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Ebola Virus Spreads Beyond Control Needs Help



Ebola spreads faster than it can be controlled and the World Health Organization (WHO) is calling for more health workers to contribute their efforts for the affected. The number of cases reported in West Africa is growing by the day and countries as far away as Cuba have stepped in to help, as the WHO called for more assistance. With the Ebola virus spreading beyond control, Margaret Chan from the WHO in Geneva called for much needed help in West Africa.

Of the known 4,784 cases that are reported to be affected by the Ebola virus epidemic, the death toll rose to 2,400. This prompted Margaret Chan, the director of WHO to call for health workers to assist the victims in the three worst hit regions in West Africa – Sierra Leone, Liberia and Guinea. The regions are in desperate need of a major medical response are being advised to use plastic bags or whatever is in their means to protect themselves when dealing with affected members of the family.

In a phone conversation with Reuters from Monrovia, Sarah Crowe, a spokeswoman for UNICEF, said that they had to come up with innovative ways to avoid risking an infection when treating their sick family members. With the three known Ebola centers full of patients, homes are being turned into private isolation wards with unaffected family members taking on the roles of nurses or health workers.

With Ebola taking over Liberia, Crowe says most Liberians feel abandoned since much needed help is nowhere in sight. The Ebola survivors, now immune to contracting the virus again, are providing care to almost 2,000 children who have lost one or two parents to Ebola in Liberia alone.

According to Chan, people power is the key to beating Ebola. While pledges of financial support and equipment were pouring in, at least 1,000 health workers and around 600 foreign medical experts were needed in West Africa to beat the virus. As reported earlier, the rapid increase in the number of cases forced a four-fold surge in the amount of health care professionals just to catch up with it.

Chan acknowledged that the reported death toll is an underestimate, since mostly health workers made up the 2,400 reported dead. Increased exposure to the virus contributed to the high number of deaths reported among health workers. Of the 301 health workers in West Africa, at least half have succumbed to Ebola, forcing WHO to ask for even more health care professionals. Several Americans, a British national and two Dutch doctors who were infected with the Ebola virus, are all being evacuated from West Africa to be treated.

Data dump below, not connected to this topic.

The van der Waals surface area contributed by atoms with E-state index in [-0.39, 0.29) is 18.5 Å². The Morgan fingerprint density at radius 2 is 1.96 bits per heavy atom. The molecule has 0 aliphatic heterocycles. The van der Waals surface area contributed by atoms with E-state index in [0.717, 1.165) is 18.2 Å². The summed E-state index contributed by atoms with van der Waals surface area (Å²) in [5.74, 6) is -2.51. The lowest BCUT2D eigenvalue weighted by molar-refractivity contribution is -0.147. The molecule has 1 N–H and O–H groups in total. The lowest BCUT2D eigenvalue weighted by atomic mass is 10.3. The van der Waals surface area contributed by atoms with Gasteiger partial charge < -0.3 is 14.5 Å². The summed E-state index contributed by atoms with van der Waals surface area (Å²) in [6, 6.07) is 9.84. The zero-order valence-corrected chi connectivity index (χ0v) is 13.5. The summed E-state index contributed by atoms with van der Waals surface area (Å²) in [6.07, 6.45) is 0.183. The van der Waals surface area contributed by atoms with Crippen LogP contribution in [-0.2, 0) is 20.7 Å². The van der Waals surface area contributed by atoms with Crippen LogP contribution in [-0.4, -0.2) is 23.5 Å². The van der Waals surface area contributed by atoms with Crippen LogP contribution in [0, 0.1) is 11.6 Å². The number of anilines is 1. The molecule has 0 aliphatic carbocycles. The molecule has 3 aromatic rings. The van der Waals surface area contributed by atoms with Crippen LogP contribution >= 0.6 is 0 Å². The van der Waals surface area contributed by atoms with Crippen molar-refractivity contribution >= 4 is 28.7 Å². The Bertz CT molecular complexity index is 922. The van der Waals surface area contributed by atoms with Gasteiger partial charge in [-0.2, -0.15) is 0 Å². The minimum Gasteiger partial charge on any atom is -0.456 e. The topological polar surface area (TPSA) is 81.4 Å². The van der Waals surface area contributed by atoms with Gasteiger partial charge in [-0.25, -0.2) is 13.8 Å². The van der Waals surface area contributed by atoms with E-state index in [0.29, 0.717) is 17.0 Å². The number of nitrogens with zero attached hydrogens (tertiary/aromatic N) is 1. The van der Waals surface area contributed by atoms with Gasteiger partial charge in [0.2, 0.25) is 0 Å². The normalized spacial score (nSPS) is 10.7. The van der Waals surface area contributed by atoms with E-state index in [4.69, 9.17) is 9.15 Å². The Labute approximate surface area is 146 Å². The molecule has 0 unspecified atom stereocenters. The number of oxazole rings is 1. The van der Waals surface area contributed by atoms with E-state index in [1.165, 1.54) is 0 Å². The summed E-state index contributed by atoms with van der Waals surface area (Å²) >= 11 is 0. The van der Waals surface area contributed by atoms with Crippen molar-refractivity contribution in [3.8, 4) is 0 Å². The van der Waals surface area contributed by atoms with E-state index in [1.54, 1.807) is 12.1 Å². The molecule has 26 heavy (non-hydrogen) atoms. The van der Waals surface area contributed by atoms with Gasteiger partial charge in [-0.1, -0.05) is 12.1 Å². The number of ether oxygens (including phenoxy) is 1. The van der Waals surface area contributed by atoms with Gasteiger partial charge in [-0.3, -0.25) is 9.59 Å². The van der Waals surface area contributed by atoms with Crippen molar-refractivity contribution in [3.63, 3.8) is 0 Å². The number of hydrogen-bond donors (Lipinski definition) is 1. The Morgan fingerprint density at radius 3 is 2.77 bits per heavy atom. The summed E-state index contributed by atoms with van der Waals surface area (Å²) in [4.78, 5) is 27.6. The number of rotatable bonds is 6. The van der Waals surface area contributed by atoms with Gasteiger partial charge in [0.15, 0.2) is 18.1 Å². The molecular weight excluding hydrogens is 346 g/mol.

Responding to Chan’s request for other countries to step in to help, Cuba offered to send 165 healthcare workers, the largest foreign contingent so far, to Liberia. The contingency of doctors and nurses are expected to arrive in Sierra Leone in October, although the numbers in Liberia are expected to rise in the next few weeks.

Peter Piot, a scientist and a leading Ebola specialist, who helped identify Ebola in 1976, added his voice to Chan’s as she asked for help. Piot, who is now the director of the London School of Hygiene and Tropical Medicine, found it difficult to track the spread of Ebola given the exponential rate it increased in.

Piot, who fears that the numbers may double in the coming weeks, attributes the rate to the fear and lack of trust in health authorities. With most centers reaching their full capacity, large numbers of people have gone untreated, making it difficult to track the spread and allocate the necessary resources. WHO earlier predicted that there would be close to 20,000 cases of Ebola in the region before the spread of the virus was brought under control.

The medical care provided thus far has provided positive signs of controlling the spread. For over three weeks, there have been no new cases of Ebola reported in four districts in Guinea and just one in Liberia and three in Sierra Leone. That brings the count to a total of eight unaffected districts in West Africa. 67 people who came in contact with the virus in Senegal have been traced, but so far none have tested positive.

The Ebola virus spread in Liberia is now beyond control, demanding international assistance. The difficulties that Liberia faces have caused comparisons to be made to the difficult times the region faced during the civil wars in 1989 and 2003. It is estimated that financial growth will be slowed down by 3.5 percent in Liberia, making recovery an equally painful process one the viral spread is controlled

By Rathan Paul Harshavardan.

The Washington Post
The New York Times

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